Heck v. Humphrey, 512 U.S. at 486 n. 6, 114 S.Ct. at 2372 n. 6.
The magistrate judge then concluded as follows:
Plaintiff's cause of action is a due process claim for use of excessive force in his arrest. However, he was convicted of the crime of resisting arrest based on this incident in state court. Because he was convicted of the crime of resisting arrest in state court, his claim here is precisely that described by the Supreme Court in the quoted material above as one that will not lie until the underlying conviction is reversed or called into question. This claim, having not accrued, must be dismissed.
App. at 11. Consequently, the magistrate judge recommended that the district court grant Jashurek's motion and deny Nelson's motion. The magistrate judge did not consider any basis for granting the motion other than an application of Heck v. Humphrey and thus she did not consider Jashurek's qualified immunity defense.
The district court adopted the report and recommendation and thus it granted Jashurek's motion and denied Nelson's motion. In adopting the report and recommendation, the district court, like the magistrate judge, relied only on Heck v. Humphrey. Nelson then appealed from the district's court order, but only to the extent that the district court granted Jashurek's motion, as Nelson does not contend that the court should have granted his motion. Rather, he requests that we remand the case for consideration of his excessive force claim.
Exercising plenary review, Petruzzi's IGA Supermarkets Inc. v. Darling-Delaware Co., 998 F.2d 1224, 1230 (3d Cir.1993), we will reverse the district court order to the extent that it granted Jashurek summary judgment. A comparison of the elements of the state criminal convictions and Nelson's claim against Jashurek compels the conclusion that if the proceedings on the remand are conducted in accordance with the guidelines we set forth in this opinion, a judgment in Nelson's favor would not throw the validity of the judgment of conviction in the criminal case into doubt. Nelson was convicted for resisting arrest in violation of section 5104 which provides that a person is guilty of resisting arrest if "with the intent of preventing a public servant from effecting a lawful arrest [he] creates a substantial risk of bodily injury to the public servant ... or employs means justifying or requiring substantial force to overcome the resistance." (Emphasis added.).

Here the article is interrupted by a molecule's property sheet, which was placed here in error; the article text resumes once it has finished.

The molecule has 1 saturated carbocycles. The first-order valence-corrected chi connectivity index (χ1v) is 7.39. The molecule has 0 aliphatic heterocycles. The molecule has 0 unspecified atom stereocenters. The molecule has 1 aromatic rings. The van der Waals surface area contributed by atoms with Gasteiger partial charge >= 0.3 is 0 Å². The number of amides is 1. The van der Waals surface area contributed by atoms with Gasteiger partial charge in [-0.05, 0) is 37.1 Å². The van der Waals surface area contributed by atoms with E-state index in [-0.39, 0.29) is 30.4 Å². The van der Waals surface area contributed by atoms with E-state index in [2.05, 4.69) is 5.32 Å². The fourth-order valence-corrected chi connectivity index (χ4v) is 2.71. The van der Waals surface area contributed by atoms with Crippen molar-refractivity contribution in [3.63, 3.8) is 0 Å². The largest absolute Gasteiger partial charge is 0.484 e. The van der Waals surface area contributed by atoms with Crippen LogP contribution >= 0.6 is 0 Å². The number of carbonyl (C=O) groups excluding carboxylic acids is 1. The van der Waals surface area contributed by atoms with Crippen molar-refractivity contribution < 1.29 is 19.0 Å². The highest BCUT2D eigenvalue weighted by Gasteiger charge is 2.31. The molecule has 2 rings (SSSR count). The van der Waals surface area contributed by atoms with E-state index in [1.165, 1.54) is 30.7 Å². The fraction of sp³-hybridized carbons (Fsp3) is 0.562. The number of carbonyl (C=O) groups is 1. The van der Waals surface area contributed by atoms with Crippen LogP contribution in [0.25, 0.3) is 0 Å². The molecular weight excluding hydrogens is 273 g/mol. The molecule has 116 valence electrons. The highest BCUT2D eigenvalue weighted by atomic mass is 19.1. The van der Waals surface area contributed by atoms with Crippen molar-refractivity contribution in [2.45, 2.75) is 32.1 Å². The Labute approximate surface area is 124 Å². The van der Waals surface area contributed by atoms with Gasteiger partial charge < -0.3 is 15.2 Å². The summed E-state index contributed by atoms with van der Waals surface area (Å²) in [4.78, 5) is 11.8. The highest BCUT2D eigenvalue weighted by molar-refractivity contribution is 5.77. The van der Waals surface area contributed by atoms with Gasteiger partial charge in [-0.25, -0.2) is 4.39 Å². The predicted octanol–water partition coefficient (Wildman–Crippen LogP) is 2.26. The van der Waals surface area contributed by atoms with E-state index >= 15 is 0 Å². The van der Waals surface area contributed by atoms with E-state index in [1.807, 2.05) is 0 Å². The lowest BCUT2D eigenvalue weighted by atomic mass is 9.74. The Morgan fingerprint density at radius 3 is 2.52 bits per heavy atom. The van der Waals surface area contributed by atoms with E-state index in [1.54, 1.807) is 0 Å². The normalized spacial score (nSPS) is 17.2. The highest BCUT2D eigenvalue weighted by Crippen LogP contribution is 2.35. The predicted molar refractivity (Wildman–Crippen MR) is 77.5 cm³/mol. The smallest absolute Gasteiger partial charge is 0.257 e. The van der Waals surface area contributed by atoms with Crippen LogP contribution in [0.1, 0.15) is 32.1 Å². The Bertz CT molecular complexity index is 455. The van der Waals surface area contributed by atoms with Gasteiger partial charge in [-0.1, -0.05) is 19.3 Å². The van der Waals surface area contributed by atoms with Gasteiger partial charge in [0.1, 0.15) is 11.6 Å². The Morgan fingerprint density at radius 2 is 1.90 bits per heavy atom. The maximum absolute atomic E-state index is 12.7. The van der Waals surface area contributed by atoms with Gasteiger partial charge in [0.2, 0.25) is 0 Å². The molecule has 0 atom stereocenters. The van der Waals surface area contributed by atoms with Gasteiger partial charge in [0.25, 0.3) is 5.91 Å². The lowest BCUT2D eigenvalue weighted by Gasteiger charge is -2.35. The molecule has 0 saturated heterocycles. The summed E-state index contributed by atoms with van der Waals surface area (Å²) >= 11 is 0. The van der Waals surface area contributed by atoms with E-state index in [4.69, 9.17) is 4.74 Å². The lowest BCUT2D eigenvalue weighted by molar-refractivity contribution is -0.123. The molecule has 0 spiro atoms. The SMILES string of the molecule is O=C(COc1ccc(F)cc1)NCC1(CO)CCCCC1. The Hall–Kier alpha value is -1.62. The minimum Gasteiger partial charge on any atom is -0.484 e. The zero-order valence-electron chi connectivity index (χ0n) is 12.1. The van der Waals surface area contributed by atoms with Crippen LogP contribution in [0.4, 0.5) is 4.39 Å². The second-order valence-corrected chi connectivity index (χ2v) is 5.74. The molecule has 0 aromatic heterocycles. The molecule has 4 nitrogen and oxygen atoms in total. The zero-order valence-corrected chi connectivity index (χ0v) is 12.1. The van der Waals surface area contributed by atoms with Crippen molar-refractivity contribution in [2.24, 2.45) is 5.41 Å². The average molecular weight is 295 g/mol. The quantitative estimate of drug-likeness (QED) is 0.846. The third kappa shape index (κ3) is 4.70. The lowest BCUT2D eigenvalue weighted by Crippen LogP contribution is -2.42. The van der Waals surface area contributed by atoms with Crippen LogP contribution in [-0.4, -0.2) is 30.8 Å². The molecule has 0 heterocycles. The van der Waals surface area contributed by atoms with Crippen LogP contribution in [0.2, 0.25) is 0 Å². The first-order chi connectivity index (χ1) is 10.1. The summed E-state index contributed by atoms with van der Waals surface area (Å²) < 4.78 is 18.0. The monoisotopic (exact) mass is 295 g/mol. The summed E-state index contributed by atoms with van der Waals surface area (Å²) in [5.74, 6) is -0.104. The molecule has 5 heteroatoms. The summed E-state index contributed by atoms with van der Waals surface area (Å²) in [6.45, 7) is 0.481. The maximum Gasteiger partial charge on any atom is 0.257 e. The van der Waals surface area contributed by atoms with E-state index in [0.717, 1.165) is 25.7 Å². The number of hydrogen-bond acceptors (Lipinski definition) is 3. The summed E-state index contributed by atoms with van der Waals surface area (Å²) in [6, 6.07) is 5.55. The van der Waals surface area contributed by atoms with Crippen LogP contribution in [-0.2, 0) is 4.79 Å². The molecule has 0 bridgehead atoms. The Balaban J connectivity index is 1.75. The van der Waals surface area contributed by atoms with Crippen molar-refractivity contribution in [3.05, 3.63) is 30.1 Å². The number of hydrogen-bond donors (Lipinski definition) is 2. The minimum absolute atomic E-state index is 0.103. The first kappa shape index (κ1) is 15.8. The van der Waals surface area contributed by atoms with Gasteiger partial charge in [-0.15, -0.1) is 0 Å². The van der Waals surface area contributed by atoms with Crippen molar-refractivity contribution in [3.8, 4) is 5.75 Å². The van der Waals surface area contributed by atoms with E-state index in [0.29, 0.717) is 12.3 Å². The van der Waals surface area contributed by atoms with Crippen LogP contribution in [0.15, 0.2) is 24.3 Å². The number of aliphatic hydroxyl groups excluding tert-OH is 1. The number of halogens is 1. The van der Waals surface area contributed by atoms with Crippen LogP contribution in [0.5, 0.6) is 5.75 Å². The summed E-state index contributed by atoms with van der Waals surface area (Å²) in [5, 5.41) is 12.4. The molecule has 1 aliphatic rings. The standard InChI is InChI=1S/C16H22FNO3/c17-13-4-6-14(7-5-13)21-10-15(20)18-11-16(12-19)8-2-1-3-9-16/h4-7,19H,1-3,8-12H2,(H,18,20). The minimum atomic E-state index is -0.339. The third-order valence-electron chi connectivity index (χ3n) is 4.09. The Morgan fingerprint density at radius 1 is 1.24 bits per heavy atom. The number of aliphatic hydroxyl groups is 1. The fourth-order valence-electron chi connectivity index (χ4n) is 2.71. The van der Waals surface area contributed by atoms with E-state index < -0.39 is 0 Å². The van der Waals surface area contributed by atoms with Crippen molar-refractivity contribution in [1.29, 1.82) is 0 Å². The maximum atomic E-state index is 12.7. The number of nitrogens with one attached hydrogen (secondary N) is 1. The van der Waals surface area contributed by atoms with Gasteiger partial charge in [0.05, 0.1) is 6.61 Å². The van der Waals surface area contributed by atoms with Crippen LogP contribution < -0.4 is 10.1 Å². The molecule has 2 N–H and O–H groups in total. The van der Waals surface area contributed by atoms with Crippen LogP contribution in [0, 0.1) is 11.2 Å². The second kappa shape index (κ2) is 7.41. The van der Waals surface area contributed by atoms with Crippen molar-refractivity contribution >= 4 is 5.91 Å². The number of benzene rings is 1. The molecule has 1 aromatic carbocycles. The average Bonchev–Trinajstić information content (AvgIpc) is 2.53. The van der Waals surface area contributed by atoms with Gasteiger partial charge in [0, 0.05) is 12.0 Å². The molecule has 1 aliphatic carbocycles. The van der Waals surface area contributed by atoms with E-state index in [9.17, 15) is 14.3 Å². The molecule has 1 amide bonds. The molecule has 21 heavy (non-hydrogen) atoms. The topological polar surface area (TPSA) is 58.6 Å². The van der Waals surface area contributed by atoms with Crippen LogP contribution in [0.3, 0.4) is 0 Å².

The district court treated Nelson's inartfully drafted pro se complaint as stating a claim under section 1983 and analyzed the complaint under the Fourth Amendment reasonableness standard. The district court was undoubtedly correct in this approach, and on the remand which will follow this opinion, the district court should grant Nelson leave to amend his complaint to assert his claims under section 1983 and the Fourth Amendment. See Graham v. Connor, 490 U.S. 386, 395, 109 S.Ct. 1865, 1871, 104 L.Ed.2d 443 (1989); United States v. Johnstone, 107 F.3d 200, 204-05 (3d Cir.1997); In re City of Philadelphia Litig., 49 F.3d 945, 962 (3d Cir.), cert. denied, --- U.S. ----, 116 S.Ct. 176, 133 L.Ed.2d 116 (1995). A Fourth Amendment reasonableness inquiry is objective, so the question in this case is whether Jashurek's actions in effectuating the arrest were objectively reasonable without regard for his underlying intent or motivation. See Johnstone, 107 F.3d at 204.